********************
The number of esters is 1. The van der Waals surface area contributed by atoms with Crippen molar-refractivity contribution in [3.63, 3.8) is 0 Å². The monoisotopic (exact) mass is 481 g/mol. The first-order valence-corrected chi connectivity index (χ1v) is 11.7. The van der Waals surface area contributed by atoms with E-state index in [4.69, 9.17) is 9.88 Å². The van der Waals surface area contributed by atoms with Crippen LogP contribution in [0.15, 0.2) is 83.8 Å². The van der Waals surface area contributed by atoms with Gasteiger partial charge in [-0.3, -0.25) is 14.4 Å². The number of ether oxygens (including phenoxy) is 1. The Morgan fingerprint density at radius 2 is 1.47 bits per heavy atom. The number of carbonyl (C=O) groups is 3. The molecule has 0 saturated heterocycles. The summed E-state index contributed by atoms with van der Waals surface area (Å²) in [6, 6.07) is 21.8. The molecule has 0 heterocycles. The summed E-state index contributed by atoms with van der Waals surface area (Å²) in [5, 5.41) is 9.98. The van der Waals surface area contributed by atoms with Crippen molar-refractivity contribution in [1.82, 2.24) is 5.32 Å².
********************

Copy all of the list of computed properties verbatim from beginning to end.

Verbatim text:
The number of esters is 1. The van der Waals surface area contributed by atoms with Crippen molar-refractivity contribution in [3.63, 3.8) is 0 Å². The monoisotopic (exact) mass is 481 g/mol. The first-order valence-corrected chi connectivity index (χ1v) is 11.7. The van der Waals surface area contributed by atoms with E-state index in [4.69, 9.17) is 9.88 Å². The van der Waals surface area contributed by atoms with Crippen LogP contribution in [0.15, 0.2) is 83.8 Å². The van der Waals surface area contributed by atoms with Gasteiger partial charge in [-0.3, -0.25) is 14.4 Å². The number of ether oxygens (including phenoxy) is 1. The Morgan fingerprint density at radius 2 is 1.47 bits per heavy atom. The number of carbonyl (C=O) groups is 3. The molecule has 0 saturated heterocycles. The summed E-state index contributed by atoms with van der Waals surface area (Å²) in [6, 6.07) is 21.8. The molecule has 0 heterocycles. The summed E-state index contributed by atoms with van der Waals surface area (Å²) in [5, 5.41) is 9.98. The van der Waals surface area contributed by atoms with Crippen molar-refractivity contribution in [1.82, 2.24) is 5.32 Å².